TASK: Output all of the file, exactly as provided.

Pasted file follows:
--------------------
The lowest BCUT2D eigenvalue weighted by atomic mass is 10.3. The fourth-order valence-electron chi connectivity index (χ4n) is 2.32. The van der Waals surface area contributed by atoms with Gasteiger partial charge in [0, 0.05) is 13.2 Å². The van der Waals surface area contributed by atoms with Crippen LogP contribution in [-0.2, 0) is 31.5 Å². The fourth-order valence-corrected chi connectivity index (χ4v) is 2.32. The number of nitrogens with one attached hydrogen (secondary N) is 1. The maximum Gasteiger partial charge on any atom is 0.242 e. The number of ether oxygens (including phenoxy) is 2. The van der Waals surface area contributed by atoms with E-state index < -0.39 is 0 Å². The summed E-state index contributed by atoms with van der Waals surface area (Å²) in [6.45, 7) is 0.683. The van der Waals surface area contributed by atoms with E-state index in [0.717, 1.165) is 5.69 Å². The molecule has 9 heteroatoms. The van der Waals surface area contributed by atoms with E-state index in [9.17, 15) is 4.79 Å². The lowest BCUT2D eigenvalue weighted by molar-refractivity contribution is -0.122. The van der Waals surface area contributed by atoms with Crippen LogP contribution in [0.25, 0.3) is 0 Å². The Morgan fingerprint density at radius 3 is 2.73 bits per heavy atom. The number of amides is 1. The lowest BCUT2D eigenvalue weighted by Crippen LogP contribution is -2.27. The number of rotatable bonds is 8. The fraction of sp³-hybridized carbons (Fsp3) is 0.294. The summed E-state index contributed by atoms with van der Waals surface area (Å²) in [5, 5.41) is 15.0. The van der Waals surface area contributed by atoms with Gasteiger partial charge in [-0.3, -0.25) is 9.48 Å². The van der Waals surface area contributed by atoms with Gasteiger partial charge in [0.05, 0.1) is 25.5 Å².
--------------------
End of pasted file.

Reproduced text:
The lowest BCUT2D eigenvalue weighted by atomic mass is 10.3. The fourth-order valence-electron chi connectivity index (χ4n) is 2.32. The van der Waals surface area contributed by atoms with Gasteiger partial charge in [0, 0.05) is 13.2 Å². The van der Waals surface area contributed by atoms with Crippen LogP contribution in [-0.2, 0) is 31.5 Å². The fourth-order valence-corrected chi connectivity index (χ4v) is 2.32. The number of nitrogens with one attached hydrogen (secondary N) is 1. The maximum Gasteiger partial charge on any atom is 0.242 e. The number of ether oxygens (including phenoxy) is 2. The van der Waals surface area contributed by atoms with E-state index < -0.39 is 0 Å². The summed E-state index contributed by atoms with van der Waals surface area (Å²) in [6.45, 7) is 0.683. The van der Waals surface area contributed by atoms with E-state index in [0.717, 1.165) is 5.69 Å². The molecule has 9 heteroatoms. The van der Waals surface area contributed by atoms with E-state index in [9.17, 15) is 4.79 Å². The lowest BCUT2D eigenvalue weighted by molar-refractivity contribution is -0.122. The van der Waals surface area contributed by atoms with Crippen LogP contribution in [0.25, 0.3) is 0 Å². The Morgan fingerprint density at radius 3 is 2.73 bits per heavy atom. The number of amides is 1. The lowest BCUT2D eigenvalue weighted by Crippen LogP contribution is -2.27. The number of rotatable bonds is 8. The fraction of sp³-hybridized carbons (Fsp3) is 0.294. The summed E-state index contributed by atoms with van der Waals surface area (Å²) in [5, 5.41) is 15.0. The van der Waals surface area contributed by atoms with Gasteiger partial charge in [-0.3, -0.25) is 9.48 Å². The van der Waals surface area contributed by atoms with Gasteiger partial charge in [0.05, 0.1) is 25.5 Å².